I was inspired by IU’s administrators when they came up with the nifty concept of First Chapters, a sampler collection of the first chapters of 22 minion novels. I thought this was a great way to take some new books for a test drive, especially since I can usually make up my mind about a book within the first few pages. So, duly inspired and with the admin’s blessing, I created my own version, composed of the first chapters of my twelve (to date) novels. Not wanting to steal IU’s thunder with a similar name, I chose A Novel Idea for mine. Not terribly original, but it seemed to fit.
My plan was to make this eBook perma-free so readers anytime, anywhere, could take my first chapters out for a spin and see how they liked them.
There are several avenues to getting eBooks online, and of course Amazon is the 500-pound gorilla, so it gets the most bananas for the buck. However, when uploading a book to KDP, you do not get the option of choosing perma-free for a price. In order to accomplish this, you have to do a little end-around that behemoth primate. Here’s what I did. Continue reading “How to Make a Book Perma-Free on Amazon”
by S.E. Zbasnik
In speculative fiction, there’s a trick people rely upon to insure their protagonist is the only one who can preserve the kingdom, save the world, and rescue the galaxy from mechanical centipedes. Unroll some ancient parchment, have blind monks read it in catacombs, and declare your main character the chosen one.
To say the chosen one has been done to death is to think hurricanes are a little windy. Not only is it a cliché infesting every genre it touches, it’s also a drama killer. Wrack your brain trying to create believable villains, establish obstacles that no one should survive, place your main character in immediate danger, and it all amounts to nothing. We know he’ll survive; he has to. He’s the chosen one. The spoilers are written right there in an ancient scroll only a wandering transient can read because his order failed to maintain itself before the prophesied times. Maybe they should have hosted more pancake feeds to raise funds. Continue reading ““The Chosen One” Is a Recipe for Writing Failure”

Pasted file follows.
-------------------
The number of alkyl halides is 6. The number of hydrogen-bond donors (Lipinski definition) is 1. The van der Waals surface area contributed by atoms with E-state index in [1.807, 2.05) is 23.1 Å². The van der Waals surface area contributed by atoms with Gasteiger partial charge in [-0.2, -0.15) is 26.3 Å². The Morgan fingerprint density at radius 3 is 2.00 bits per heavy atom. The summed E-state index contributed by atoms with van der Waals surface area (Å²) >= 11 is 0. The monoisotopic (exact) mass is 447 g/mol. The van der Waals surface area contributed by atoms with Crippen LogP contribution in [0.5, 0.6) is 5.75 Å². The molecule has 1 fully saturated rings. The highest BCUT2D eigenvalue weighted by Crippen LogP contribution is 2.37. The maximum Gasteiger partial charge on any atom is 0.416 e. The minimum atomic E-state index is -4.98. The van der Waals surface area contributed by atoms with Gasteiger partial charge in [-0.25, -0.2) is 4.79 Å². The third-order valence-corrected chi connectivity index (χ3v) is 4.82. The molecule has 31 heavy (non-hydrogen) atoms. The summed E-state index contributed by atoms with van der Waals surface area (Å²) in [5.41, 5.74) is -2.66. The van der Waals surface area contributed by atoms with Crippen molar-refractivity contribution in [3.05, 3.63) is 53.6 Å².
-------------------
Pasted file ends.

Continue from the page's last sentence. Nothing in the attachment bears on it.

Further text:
by Brenda Perlin
This past Sunday, I wrote about my nightmare experience with Publish America. After the way they treated me, I knew my only course of action was to try to get out of my seven-year contract.
Seven long years! I blame myself for signing such a miserable contract but I didn’t know any better. I had high hopes and was flattered that someone actually wanted to publish my story. If they would have said hang from the highest chandelier, I might have done so. I was naive and didn’t realize they were a company that published books not because they thought they were good, but because they thought they could make money off of an inexperienced first-time author. Continue reading “Getting Out of My Publish America Contract”